Hadoop QA commented on YARN-1582:

{color:red}-1 overall{color}.  Here are the results of testing the latest 
  against trunk revision 89b0749.

    {color:green}+1 @author{color}.  The patch does not contain any @author 

    {color:green}+1 tests included{color}.  The patch appears to include 1 new 
or modified test files.

    {color:green}+1 javac{color}.  The applied patch does not increase the 
total number of javac compiler warnings.

    {color:green}+1 javadoc{color}.  There were no new javadoc warning messages.

    {color:green}+1 eclipse:eclipse{color}.  The patch built with 

    {color:green}+1 findbugs{color}.  The patch does not introduce any new 
Findbugs (version 2.0.3) warnings.

        {color:red}-1 release audit{color}.  The applied patch generated 1 
release audit warnings.

    {color:red}-1 core tests{color}.  The patch failed these unit tests in 


Test results: 
Release audit warnings: 
Console output: https://builds.apache.org/job/PreCommit-YARN-Build/6458//console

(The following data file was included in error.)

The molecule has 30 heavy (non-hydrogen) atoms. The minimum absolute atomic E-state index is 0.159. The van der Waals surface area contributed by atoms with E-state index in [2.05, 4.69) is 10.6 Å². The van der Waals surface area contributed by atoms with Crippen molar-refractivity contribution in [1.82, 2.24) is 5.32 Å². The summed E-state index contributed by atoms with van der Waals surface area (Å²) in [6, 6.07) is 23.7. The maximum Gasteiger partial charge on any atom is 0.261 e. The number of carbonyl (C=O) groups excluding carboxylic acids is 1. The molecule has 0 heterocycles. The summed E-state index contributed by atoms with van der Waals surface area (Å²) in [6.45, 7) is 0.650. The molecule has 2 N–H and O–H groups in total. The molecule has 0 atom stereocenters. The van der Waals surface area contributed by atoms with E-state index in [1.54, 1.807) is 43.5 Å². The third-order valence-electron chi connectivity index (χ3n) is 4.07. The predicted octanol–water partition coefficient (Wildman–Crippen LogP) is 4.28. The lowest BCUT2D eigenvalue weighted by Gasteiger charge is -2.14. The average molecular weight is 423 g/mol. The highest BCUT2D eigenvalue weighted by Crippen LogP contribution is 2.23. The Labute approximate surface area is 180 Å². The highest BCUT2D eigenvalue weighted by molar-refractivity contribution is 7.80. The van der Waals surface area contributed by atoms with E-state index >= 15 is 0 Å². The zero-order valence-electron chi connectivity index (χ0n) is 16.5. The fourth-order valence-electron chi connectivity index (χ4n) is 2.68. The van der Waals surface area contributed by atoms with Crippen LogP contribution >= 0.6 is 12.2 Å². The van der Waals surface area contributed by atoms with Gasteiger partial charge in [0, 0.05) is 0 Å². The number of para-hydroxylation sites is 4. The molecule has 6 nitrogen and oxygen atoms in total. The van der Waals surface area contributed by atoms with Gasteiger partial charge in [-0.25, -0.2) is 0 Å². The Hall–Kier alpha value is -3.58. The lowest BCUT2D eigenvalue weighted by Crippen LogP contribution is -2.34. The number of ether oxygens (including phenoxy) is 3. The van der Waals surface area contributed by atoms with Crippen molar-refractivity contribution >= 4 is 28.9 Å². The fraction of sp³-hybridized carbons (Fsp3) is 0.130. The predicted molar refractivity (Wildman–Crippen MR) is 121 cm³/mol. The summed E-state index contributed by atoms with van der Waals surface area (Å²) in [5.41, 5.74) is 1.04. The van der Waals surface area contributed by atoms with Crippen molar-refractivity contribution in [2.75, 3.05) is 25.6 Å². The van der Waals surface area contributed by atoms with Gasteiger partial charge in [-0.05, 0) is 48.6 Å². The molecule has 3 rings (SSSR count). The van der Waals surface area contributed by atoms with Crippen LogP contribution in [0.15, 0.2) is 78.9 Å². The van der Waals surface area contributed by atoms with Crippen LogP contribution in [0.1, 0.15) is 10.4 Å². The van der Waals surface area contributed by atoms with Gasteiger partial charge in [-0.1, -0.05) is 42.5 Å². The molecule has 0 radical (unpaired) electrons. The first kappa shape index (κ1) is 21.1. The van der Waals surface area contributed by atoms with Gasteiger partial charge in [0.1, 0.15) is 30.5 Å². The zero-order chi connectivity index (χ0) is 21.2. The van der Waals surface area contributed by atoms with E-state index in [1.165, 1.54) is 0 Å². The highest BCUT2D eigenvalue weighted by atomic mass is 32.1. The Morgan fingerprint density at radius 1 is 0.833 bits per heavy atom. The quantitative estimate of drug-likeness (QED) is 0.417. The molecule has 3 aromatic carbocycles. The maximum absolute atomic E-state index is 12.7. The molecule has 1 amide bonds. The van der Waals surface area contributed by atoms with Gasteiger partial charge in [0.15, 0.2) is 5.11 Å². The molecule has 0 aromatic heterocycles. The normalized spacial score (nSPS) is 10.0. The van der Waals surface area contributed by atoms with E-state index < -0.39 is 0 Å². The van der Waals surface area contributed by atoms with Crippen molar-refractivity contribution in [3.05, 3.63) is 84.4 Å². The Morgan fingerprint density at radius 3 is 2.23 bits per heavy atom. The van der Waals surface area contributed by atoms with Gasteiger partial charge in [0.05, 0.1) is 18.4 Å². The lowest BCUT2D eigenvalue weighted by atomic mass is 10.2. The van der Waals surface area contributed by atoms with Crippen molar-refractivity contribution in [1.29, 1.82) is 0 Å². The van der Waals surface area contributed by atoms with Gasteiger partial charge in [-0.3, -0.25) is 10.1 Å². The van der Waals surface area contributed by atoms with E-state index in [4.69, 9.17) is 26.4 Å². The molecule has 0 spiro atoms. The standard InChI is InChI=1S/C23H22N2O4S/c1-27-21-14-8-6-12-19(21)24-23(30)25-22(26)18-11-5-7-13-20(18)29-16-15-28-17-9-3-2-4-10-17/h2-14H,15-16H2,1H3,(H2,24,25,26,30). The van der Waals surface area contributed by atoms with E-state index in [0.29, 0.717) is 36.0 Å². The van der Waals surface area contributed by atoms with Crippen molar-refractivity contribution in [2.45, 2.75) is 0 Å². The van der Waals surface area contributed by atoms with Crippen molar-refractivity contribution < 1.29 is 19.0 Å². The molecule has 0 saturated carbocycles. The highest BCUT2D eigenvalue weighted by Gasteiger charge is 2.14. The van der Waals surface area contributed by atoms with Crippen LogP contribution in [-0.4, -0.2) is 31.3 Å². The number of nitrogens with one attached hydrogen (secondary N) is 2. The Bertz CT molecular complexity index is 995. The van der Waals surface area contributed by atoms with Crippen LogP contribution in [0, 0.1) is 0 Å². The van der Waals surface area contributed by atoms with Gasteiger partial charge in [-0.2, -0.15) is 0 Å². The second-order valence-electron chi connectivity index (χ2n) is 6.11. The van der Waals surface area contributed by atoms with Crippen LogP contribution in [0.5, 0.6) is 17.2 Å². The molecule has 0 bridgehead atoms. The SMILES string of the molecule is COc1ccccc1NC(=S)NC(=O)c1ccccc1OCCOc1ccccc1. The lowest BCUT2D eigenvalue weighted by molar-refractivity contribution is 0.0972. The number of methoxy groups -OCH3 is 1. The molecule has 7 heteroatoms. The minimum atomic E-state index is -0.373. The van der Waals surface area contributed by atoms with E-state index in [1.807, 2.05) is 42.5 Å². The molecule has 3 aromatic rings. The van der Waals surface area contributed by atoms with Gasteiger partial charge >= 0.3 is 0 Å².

This message is automatically generated.

> Capacity Scheduler: add a maximum-allocation-mb setting per queue 
> ------------------------------------------------------------------
>                 Key: YARN-1582
>                 URL: https://issues.apache.org/jira/browse/YARN-1582
>             Project: Hadoop YARN
>          Issue Type: Improvement
>          Components: capacityscheduler
>    Affects Versions: 3.0.0, 0.23.10, 2.2.0
>            Reporter: Thomas Graves
>            Assignee: Thomas Graves
>         Attachments: YARN-1582-branch-0.23.patch, YARN-1582.002.patch, 
> YARN-1582.003.patch
> We want to allow certain queues to use larger container sizes while limiting 
> other queues to smaller container sizes.  Setting it per queue will help 
> prevent abuse, help limit the impact of reservations, and allow changes in 
> the maximum container size to be rolled out more easily.
> One reason this is needed is more application types are becoming available on 
> yarn and certain applications require more memory to run efficiently. While 
> we want to allow for that we don't want other applications to abuse that and 
> start requesting bigger containers then what they really need.  
> Note that we could have this based on application type, but that might not be 
> totally accurate either since for example you might want to allow certain 
> users on MapReduce to use larger containers, while limiting other users of 
> MapReduce to smaller containers.

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